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Work accident compensation lawyers

Home > Personal Injury > Accidents at Work > Needlestick injury compensation claims

Needlestick injury compensation claims

What are needlestick injuries?

Needlestick injuries occur when a hypodermic needle or sharp medical device such as a scalpel accidentally punctures a person’s skin. It is sometimes also referred to as a sharps injury.

Often the physical injury will not be too severe, but the mental effects of this type of injury can be devastating. The victim will suffer weeks or months of anxiety whilst they await the results of tests they will undergo to ensure that the puncture injury has not resulted in their being infected by a disease carried by the user of the needle, or patient treated by the scalpel.

Clear Answers injury at work solicitors deal with a large number of work accident cases each year, including many needlestick injuries. Details of some of these personal injury compensation claims can be found in our Personal Injury News Section which is updated regularly.

Please select one of the following links to read more about needlestick injuries and how you may be able to claim needlestick compensation.

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Workers at risk from needlestick injuries and sharps injuries

The vast majority of these types of accidents could and should be prevented. If the correct procedures were followed for the disposal of needles and other sharp instruments, they would not give rise to situations where an injury could occur.

Injuries from hypodermic needles and scalpels occur when they have not been disposed of correctly. In a medical environment, they should be disposed off in a designated refuse container, normally referred to as a sharps box, or sharps container. This type of strong container provides a preventative shield between the sharp item and anyone dealing with their disposal. If they are disposed of in plastic bags, they can penetrate the plastic and present a hazard when the bag is taken for refuse disposal.

Another common situation where injury can occur is when needles are carelessly discarded and accidents occur because people are unaware of their presence. Whilst Healthcare workers and NHS staff such as doctors and nurses are most at risk from suffering a needlestick injury, they are by no means the only group of workers who should be aware of the potential risks.

Other groups of workers such as police officers, park-keepers, cleaners, prison officers and workers involved with refuse collection, including street cleaning, can all suffer needlestick injury if sharp items are carelessly tossed aside after use. Places where this can occur might include parks, communal stairways, public toilets, and public alleyways. All these areas can create a dangerous environment for cleaners and other workers.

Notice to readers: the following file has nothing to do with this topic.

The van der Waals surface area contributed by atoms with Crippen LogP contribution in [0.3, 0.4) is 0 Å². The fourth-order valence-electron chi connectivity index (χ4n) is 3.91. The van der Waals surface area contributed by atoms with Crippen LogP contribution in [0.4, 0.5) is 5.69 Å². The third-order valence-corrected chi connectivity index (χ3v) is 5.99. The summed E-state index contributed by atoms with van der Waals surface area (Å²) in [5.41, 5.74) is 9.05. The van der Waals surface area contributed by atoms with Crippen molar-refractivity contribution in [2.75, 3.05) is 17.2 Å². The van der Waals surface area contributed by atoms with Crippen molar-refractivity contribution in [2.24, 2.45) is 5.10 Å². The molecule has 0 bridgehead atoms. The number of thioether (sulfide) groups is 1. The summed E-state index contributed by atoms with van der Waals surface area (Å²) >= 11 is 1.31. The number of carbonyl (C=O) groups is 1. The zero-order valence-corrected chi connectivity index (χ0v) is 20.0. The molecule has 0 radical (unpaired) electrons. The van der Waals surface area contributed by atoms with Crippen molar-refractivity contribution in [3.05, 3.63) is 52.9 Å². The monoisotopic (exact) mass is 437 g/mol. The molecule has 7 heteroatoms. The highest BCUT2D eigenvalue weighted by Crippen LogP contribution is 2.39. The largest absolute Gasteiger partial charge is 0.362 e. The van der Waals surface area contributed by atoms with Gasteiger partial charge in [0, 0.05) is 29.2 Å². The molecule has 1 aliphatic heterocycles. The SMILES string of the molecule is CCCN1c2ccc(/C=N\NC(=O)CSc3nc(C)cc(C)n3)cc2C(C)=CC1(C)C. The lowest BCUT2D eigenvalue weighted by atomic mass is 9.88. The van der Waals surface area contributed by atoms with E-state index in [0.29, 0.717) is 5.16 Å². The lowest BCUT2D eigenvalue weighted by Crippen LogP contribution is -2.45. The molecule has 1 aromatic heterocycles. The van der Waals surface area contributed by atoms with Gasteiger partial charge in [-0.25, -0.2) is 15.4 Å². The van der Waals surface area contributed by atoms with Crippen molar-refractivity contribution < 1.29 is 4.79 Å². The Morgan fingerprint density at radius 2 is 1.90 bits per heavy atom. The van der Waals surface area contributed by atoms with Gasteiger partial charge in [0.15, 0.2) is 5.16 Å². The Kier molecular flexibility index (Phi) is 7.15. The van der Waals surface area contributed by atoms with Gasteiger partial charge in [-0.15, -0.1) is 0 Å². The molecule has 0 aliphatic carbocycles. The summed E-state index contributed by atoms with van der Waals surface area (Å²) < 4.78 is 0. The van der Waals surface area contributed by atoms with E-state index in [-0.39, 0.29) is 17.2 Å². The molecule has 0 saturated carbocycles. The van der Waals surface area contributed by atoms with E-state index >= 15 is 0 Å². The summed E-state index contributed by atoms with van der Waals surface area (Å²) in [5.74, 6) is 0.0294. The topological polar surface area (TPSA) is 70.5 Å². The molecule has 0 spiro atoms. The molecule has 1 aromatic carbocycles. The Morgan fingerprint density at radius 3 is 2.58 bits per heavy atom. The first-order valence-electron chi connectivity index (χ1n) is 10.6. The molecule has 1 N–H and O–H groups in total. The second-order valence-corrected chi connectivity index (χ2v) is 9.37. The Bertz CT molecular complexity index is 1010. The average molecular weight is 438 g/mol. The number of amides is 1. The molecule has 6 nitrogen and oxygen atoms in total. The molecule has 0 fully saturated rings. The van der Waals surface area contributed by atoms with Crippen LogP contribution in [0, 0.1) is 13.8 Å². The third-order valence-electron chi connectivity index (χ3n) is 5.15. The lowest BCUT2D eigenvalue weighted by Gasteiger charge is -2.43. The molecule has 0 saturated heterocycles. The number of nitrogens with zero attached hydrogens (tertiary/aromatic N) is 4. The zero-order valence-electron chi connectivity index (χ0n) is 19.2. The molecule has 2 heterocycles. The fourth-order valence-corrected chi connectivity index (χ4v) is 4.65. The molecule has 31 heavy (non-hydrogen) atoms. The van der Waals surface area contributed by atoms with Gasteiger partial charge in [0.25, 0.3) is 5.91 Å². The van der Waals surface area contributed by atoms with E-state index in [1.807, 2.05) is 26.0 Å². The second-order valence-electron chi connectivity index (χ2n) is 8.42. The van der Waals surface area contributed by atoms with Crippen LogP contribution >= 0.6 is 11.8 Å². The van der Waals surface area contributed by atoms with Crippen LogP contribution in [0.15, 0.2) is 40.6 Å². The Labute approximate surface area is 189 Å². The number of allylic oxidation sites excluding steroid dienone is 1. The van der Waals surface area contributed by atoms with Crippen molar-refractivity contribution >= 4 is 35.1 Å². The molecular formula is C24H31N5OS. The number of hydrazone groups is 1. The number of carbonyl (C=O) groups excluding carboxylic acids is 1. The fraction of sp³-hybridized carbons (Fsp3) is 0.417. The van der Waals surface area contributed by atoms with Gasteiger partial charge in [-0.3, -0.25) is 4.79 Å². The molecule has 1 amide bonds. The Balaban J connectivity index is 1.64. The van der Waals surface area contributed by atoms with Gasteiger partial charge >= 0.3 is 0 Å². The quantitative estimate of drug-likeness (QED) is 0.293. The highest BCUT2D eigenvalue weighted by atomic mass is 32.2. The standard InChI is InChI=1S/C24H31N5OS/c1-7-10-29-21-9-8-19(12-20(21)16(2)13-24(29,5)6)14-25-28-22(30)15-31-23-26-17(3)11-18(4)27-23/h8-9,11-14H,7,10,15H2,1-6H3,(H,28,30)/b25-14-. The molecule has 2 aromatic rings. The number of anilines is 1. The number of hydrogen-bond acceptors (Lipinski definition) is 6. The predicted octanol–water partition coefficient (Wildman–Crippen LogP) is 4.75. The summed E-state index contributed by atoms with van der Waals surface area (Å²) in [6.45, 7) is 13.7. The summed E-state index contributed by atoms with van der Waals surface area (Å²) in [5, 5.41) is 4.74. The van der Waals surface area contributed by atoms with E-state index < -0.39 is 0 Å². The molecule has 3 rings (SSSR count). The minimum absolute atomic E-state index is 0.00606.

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Injuries caused by hypodermic needles and sharp items

The piercing injury caused by the sharp object can cause bleeding, swelling and tenderness at the site of the puncture. However, whilst this trauma is bad enough, they then have to live with considerable anxiety before they know whether they have contracted some type of blood-borne virus (BBV).

Three of the most severe viruses that can be transmitted through a needlestick or sharps injury are Hepatitis B, Hepatitis C and HIV, which of course can lead to the further development of Aids.

Blood tests will typically be taken immediately following the injury, and results can take weeks or months to be confirmed. However, since some of the virus can take some time to show up on the blood tests, the results may only be given after several follow-up blood tests over the course of several months, often up to 12 months.

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Reducing the risk of needlestick injuries

There are several precautions that should be adopted to minimise the risk of needlestick injury or sharps injury. Injuries suffered during a medical procedure by the treating healthcare worker are difficult to prevent, but by adopting the following procedures, the risk should be minimised.

There are other measures that have been suggested to reduce the risk of needlestick injury in known problem areas. It is suggested by some that local authorities should take responsibility for providing appropriate disposal containers (sharps bins) for disposing of needles and sharp items, and also for providing security in known problem areas such as parks and public areas at night.

It is also thought that the medical manufacturers should consider replacing the standard hypodermic needle with a "safer needle" which retracts or is destroyed after use.

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Compensation claims

Telephone us now for expert legal advice on 0800 783 9019 or complete one of our online compensation claim forms.

Strict time limits apply for making a personal injury compensation claim, so please seek expert legal advice as soon as you think you may have a valid claim for compensation.

Please visit our section on information and advice for more details on making a personal injury compensation claim, or our gathering information and evidence for details on what to do if you are involved in an accident.

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